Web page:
This chapter presented the WebLogger project, a fun online filter that grabs data about users who access your websitewithout their knowledge, unless you tell them they're being logged.

To log accesses to a web resource, you don't have to change that web resource; you can use a filter in Java-enabled web servers. To create a filter, you have to create a Java class that implements the Filter interface, which includes the init, doFilter, and destroy methods. When the user accesses the resource you're filtering, the doFilter method gets control, gaining access to the request object sent to the resource and the response object the resource sends back to the browser.

WebLogger uses the request object to get its information about the user, reading the URL the user is accessing, the user's IP address, hostname, and browser type. If the user is logged in using HTTP authentication, WebLogger records the type of authentication used and records the username. It also logs the time of the user's access, as well as the time he spent accessing the web resource you're filtering.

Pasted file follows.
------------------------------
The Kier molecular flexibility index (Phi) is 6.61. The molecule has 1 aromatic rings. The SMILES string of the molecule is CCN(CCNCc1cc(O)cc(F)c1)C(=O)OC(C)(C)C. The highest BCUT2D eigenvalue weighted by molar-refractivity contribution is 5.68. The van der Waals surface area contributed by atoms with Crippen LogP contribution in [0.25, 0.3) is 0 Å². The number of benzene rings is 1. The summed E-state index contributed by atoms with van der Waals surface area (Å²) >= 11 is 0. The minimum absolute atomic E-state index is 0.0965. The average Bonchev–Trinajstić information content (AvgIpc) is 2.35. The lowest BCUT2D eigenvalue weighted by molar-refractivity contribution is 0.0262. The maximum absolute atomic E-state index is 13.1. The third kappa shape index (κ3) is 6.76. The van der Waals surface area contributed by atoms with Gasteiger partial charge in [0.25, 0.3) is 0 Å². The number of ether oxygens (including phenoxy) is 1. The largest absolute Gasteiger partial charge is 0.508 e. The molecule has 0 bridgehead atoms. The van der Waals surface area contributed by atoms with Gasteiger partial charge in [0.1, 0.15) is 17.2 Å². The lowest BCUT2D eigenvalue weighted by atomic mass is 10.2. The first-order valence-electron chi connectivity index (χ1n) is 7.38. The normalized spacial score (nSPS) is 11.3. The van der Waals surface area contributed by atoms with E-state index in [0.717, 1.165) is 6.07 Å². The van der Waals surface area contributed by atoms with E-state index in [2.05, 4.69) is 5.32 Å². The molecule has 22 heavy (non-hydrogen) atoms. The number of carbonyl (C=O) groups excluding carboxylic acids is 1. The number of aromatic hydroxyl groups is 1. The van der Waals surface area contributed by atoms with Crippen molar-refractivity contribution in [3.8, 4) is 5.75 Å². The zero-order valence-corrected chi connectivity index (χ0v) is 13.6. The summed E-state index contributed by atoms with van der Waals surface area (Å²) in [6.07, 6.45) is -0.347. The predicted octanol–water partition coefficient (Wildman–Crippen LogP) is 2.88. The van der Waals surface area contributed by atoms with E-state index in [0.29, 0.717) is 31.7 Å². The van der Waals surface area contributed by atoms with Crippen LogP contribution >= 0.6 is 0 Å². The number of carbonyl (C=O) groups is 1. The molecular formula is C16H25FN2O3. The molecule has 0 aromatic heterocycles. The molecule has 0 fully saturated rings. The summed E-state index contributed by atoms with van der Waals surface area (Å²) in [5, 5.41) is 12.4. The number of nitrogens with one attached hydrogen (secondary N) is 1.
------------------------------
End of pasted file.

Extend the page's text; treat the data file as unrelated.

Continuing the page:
You've got options when it comes to where you want the log text sent with WebLogger. If you use Tomcat, that text is stored in stdout.log by default. But as discussed in this chapter, you can specify the log file you want to use. As also covered, you can create your own files, writing to them as you please.

WebLogger is a powerful project that lets you keep track of who's been visiting your site and log that information. Not bad.

    Java After Hours(c) 10 Projects You'll Never Do at Work
    Java After Hours: 10 Projects Youll Never Do at Work
    ISBN: 0672327473
    EAN: 2147483647
    Year: 2006
    Pages: 128

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